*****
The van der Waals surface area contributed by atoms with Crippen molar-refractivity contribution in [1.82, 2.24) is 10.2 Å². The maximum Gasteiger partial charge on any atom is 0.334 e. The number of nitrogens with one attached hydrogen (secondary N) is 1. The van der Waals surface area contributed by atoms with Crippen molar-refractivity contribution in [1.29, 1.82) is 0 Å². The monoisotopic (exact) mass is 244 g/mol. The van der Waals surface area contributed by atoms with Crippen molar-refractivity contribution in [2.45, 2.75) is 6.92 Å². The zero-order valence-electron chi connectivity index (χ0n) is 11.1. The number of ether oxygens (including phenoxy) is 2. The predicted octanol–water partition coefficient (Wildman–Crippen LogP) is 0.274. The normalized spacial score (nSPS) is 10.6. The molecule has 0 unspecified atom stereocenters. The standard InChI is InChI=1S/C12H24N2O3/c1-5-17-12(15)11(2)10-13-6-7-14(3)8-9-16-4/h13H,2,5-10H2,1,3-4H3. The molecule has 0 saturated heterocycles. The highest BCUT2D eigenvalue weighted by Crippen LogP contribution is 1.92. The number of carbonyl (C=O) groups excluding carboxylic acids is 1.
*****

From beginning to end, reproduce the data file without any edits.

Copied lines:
The van der Waals surface area contributed by atoms with Crippen molar-refractivity contribution in [1.82, 2.24) is 10.2 Å². The maximum Gasteiger partial charge on any atom is 0.334 e. The number of nitrogens with one attached hydrogen (secondary N) is 1. The van der Waals surface area contributed by atoms with Crippen molar-refractivity contribution in [1.29, 1.82) is 0 Å². The monoisotopic (exact) mass is 244 g/mol. The van der Waals surface area contributed by atoms with Crippen molar-refractivity contribution in [2.45, 2.75) is 6.92 Å². The zero-order valence-electron chi connectivity index (χ0n) is 11.1. The number of ether oxygens (including phenoxy) is 2. The predicted octanol–water partition coefficient (Wildman–Crippen LogP) is 0.274. The normalized spacial score (nSPS) is 10.6. The molecule has 0 unspecified atom stereocenters. The standard InChI is InChI=1S/C12H24N2O3/c1-5-17-12(15)11(2)10-13-6-7-14(3)8-9-16-4/h13H,2,5-10H2,1,3-4H3. The molecule has 0 saturated heterocycles. The highest BCUT2D eigenvalue weighted by Crippen LogP contribution is 1.92. The number of carbonyl (C=O) groups excluding carboxylic acids is 1.